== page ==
At the Michigan Recruiter’s Conference last week I got into a side conversation with a TA leader who had her team at the event. She was talking about motivating and recognizing her team, and that it seemed to be more difficult with younger generations versus the Gen Xers she has managed in the past. I told her I wasn’t sure it was generational, but I had a couple of examples of recognition I thought might work for her.

The first example happened when I was working in my first HR manager position.  One of the executives I supported had a good, young, enthusiastic worker, a top-notch kid who had a great work ethic.  I sat down with this executive and the employee to do their annual performance review. Everything went perfect, as it usually does with that type of employee.  It was what happened afterward that blew me away.  The executive asked me to get him the address of this employee’s parents.  We knew he thought highly of his folks, and he mentioned them when we gave the employee praise for his performance.

I went back and found the address, the executive drafted a short letter, handwritten to these employee’s parents.  He didn’t tell the employee he was doing this, he just did it.  The executive basically told the parents you should be extremely proud of your child, our organization is lucky to have them, and our organization wants to thank you for raising such a fine person.  End of letter. Send.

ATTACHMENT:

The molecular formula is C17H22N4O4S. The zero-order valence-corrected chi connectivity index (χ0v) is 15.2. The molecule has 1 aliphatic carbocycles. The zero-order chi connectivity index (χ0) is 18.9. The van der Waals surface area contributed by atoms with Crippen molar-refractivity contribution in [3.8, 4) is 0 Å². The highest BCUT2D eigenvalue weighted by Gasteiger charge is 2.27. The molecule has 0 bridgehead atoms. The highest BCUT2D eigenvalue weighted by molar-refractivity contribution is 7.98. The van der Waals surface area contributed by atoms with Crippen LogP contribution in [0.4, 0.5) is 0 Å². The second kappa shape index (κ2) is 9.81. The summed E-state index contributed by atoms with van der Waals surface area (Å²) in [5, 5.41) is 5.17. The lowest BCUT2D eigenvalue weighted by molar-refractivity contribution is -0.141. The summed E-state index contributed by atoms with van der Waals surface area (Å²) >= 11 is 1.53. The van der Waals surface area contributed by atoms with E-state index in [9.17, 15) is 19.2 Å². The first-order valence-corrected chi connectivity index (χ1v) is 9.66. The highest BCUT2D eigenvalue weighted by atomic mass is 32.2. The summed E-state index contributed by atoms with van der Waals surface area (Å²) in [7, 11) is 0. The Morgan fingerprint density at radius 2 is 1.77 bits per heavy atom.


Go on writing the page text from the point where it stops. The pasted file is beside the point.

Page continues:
About a week later, I got a call from the front desk. It was the employee’s father, asking the front desk to talk to the executive and telling them they were the father of this employee.  The front desk person called me (HR), believing something bad must have happened, so I took the call.  I spoke with a man in his mid-50’s who had a hard time holding back tears of pride, thanking me (and our executive) for sharing such a wonderful story and how proud they were of their son.

Later, the employee also came into my office to thank me for doing this, believing I must have put the executive up to it (it’s an HR touchy-feely thing).  The employee said that they could never imagine a better place to work.  A 3-minute handwritten letter = powerful recognition and engagement.

The other example I have is of an experience that happened to me a few years ago. I was working as a director in a large health system, and my mom was in town and came to my office to meet me for lunch.  Being a hospital, she came into the building and walked into the HR office.

I introduced her to some of my team and we were walking out when the head of HR came walking in.  I introduced him, and he shook her hand and said: “I want to thank you for sharing Tim with us, he’s an extraordinary individual, and I’m sure you are responsible for that.”  Bam!  My mom talked about that moment all the time!  I felt pride and respect, and most of all, loyalty to my supervisor for such a gesture.

Employee recognition doesn’t have to be hard, or take a long time, or be a part of a process.  It has to be genuine, in the moment and meaningful.  Too many times we forget this on the organizational front.